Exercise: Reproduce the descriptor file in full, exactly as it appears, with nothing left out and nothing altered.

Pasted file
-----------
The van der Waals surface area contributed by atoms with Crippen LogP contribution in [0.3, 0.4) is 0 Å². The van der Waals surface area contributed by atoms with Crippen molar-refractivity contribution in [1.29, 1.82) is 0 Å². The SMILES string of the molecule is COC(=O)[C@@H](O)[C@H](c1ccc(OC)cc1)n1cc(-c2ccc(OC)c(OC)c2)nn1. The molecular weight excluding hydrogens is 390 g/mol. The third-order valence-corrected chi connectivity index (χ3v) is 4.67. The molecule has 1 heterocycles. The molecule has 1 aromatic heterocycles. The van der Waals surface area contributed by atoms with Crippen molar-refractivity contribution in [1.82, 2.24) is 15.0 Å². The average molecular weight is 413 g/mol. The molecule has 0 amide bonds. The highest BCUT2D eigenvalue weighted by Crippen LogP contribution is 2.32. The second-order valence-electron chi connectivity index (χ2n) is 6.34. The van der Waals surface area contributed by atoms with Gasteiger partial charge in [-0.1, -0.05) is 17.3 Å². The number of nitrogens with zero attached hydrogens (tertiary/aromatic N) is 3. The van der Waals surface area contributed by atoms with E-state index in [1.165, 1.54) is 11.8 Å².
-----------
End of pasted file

The van der Waals surface area contributed by atoms with Crippen LogP contribution in [0.3, 0.4) is 0 Å². The van der Waals surface area contributed by atoms with Crippen molar-refractivity contribution in [1.29, 1.82) is 0 Å². The SMILES string of the molecule is COC(=O)[C@@H](O)[C@H](c1ccc(OC)cc1)n1cc(-c2ccc(OC)c(OC)c2)nn1. The molecular weight excluding hydrogens is 390 g/mol. The third-order valence-corrected chi connectivity index (χ3v) is 4.67. The molecule has 1 heterocycles. The molecule has 1 aromatic heterocycles. The van der Waals surface area contributed by atoms with Crippen molar-refractivity contribution in [1.82, 2.24) is 15.0 Å². The average molecular weight is 413 g/mol. The molecule has 0 amide bonds. The highest BCUT2D eigenvalue weighted by Crippen LogP contribution is 2.32. The second-order valence-electron chi connectivity index (χ2n) is 6.34. The van der Waals surface area contributed by atoms with Gasteiger partial charge in [-0.1, -0.05) is 17.3 Å². The number of nitrogens with zero attached hydrogens (tertiary/aromatic N) is 3. The van der Waals surface area contributed by atoms with E-state index in [1.165, 1.54) is 11.8 Å².